It’s five minutes before class begins and one student, a mousy girl who twitches occasionally and whispers answers to my questions after I respond to her half-mast upraised tentative hand that must be propped up by the other hand in order to give it any height, says, “I think no one’s here because of the shooting.”
The classroom is one third full, not unusual for the hour and time in the semester, about one third of the way through.
I wanted to doff off her suggestion as somewhat silly or illogical to assure her, actually, but as is always the case in teaching college students–or any students–sensitivity is paramount, so I pause a complete second. But in drawing up my response, I immediately flash angrily, “No, probably not. Why wouldn’t they be used to this sort of news by now? After all, mass shootings happen every other day now. It’s just become the new normal.”
I immediately regret my callousness.
This student has confessed in her second essay written for this class that she suffers from epilepsy, a recent discovery that has left her to picking up pieces, rescuing remnants of her former life that held nothing but unfettered future, the worst day up until then being when an elementary school kid called her a mop-head. She told me her medication affects her memory, slows her.
When she confided in me, I thought of my daughter in college two states north from home. She suffers from a recent sport-inflicted concussion, confused and depressed, her mind sluggish and stalling–going on too long now. She fears. I fear.
Last week at the head of the classroom, I repeated the line from a prose poem assigned for that day, “In the end, we are alone in the house of the heart.” I then asked the students if they thought that was true. Some thought so. Most did not know.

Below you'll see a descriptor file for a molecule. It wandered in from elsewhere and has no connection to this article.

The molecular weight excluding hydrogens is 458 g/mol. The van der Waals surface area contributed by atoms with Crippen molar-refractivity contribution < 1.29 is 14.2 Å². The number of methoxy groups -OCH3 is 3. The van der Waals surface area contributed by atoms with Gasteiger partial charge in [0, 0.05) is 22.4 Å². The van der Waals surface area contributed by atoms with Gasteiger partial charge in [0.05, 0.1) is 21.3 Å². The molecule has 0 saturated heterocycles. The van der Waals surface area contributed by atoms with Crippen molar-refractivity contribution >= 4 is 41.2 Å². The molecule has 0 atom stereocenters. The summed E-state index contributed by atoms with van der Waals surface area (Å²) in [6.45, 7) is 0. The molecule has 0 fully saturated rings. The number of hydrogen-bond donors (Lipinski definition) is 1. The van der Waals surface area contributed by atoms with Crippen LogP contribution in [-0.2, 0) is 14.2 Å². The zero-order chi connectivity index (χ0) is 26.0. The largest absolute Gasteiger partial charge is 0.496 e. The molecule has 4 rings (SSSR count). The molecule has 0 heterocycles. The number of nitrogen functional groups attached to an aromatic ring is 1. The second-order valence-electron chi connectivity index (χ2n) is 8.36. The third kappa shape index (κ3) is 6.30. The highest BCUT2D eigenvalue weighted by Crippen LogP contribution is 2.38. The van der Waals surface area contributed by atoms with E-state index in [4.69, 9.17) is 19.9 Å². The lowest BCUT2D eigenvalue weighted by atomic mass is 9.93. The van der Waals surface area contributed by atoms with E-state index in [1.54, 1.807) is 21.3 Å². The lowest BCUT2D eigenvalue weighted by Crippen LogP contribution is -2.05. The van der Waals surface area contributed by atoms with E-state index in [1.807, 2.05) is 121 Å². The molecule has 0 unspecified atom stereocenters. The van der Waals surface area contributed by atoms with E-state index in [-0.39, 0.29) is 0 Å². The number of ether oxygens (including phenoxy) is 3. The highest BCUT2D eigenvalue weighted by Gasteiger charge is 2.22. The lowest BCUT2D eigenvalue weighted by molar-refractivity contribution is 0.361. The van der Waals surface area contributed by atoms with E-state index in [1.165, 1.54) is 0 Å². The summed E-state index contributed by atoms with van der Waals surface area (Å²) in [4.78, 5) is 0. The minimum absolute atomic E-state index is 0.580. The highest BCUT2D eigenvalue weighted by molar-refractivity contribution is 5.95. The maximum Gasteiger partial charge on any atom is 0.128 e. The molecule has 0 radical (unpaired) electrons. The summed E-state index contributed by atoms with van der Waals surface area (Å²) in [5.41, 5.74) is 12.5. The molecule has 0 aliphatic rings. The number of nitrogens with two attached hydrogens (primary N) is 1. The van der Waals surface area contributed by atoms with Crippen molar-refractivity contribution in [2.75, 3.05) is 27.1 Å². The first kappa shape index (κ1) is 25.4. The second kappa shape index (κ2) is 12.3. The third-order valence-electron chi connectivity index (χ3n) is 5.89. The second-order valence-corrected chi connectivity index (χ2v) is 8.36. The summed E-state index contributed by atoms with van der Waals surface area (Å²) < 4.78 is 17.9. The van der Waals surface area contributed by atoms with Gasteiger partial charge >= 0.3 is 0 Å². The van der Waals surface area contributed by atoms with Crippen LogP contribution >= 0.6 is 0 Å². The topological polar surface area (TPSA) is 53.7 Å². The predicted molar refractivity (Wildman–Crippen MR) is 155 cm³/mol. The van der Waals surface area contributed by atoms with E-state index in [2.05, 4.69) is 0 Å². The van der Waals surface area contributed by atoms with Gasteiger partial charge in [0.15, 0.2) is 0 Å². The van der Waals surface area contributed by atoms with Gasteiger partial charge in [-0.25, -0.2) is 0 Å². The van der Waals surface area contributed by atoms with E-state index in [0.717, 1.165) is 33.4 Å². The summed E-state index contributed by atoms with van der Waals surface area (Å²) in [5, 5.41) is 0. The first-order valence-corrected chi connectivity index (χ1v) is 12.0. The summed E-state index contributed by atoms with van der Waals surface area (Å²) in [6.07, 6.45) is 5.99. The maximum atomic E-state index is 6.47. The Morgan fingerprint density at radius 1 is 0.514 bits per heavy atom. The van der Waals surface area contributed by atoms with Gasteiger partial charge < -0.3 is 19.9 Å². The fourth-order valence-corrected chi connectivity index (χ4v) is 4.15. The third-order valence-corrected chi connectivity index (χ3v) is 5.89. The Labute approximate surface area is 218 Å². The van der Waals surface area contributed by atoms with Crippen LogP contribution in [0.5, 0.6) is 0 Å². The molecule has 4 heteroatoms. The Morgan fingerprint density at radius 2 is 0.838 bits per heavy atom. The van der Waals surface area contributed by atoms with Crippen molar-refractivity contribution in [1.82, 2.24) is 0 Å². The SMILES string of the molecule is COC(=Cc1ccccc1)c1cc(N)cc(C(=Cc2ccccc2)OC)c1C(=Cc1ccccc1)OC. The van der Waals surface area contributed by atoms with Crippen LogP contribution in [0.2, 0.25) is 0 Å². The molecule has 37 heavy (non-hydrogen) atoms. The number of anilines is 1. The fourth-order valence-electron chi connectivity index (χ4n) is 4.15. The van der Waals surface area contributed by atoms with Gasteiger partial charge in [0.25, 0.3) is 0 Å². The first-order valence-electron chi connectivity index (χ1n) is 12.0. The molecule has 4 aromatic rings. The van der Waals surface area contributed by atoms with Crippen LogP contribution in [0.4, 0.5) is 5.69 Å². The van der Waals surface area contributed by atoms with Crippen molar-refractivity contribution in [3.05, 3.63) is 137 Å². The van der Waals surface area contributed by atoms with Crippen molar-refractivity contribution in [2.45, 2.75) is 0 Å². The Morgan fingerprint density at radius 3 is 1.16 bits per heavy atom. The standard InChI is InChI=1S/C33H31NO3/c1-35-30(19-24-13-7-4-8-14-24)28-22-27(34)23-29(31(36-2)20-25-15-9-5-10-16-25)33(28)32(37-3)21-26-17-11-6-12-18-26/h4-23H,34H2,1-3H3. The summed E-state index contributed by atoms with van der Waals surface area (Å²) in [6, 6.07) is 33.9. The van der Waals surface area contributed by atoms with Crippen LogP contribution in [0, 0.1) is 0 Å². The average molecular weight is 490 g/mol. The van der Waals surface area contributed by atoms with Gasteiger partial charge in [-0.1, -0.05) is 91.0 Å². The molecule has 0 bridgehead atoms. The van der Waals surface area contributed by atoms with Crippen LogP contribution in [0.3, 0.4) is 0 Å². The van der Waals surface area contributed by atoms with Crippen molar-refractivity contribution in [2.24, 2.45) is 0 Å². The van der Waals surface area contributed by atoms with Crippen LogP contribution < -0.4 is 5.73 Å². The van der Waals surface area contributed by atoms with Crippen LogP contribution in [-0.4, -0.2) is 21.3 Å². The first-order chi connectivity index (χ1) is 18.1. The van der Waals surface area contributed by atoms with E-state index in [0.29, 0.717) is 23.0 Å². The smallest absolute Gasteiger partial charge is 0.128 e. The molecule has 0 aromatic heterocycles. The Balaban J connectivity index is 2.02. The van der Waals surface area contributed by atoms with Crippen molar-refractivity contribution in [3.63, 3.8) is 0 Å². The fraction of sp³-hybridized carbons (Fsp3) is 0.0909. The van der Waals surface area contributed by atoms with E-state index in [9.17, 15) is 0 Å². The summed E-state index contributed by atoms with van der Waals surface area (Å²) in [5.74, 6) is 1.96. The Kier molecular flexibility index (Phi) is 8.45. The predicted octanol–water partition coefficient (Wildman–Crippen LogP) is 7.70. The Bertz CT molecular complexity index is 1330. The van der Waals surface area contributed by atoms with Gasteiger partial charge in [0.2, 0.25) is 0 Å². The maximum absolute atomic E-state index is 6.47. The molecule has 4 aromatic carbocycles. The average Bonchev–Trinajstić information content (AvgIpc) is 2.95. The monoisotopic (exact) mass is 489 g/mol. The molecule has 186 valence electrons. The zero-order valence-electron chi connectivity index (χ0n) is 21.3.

I offered my story of watching a cancer patient die, slowly, how, after months of gathering her family around her, then one by one sending each off not to return to her as she got sicker, she hunkered down inside herself the last three weeks, doing the difficult work of dying. It certainly looked like no one could help her do it, that she had to do it alone. To further illustrate, I likened that aloneness to being elbowed in the diaphragm, down on the soccer field, fighting for air. All of the hovering bodies above you as you lie on the ground can do nothing for you–you don’t even see them–as you fight the pain and fear of never breathing, diving deeply inside yourself for that will to bear it, to survive or brave surrender.
I thought the dying example was illustrative, poignant. Some stared in reflection, some in emergency-broadcast-test-pattern mode, others in churning liquid emotion. One young man gripped his head in his hands, face hidden, staring down the sheen of the teflon coated desk.
My heart winced.
I learned this term today in an elephant journal article. It means “ending a romantic relationship, by cutting off all contact and ignoring the former partner’s attempts to reach out.”
Like the writer who defined the term, I am in the dark about new trends, words and expressions quite often despite having two teenage daughters. I often think how far behind the times I will fall when my contact with them is not daily–in my house. They keep me fresh and as close to hip and trendy as I will ever be (which is not very close), often with exasperated faces, slumped shoulders to punctuate the sheer agony of educating an older person.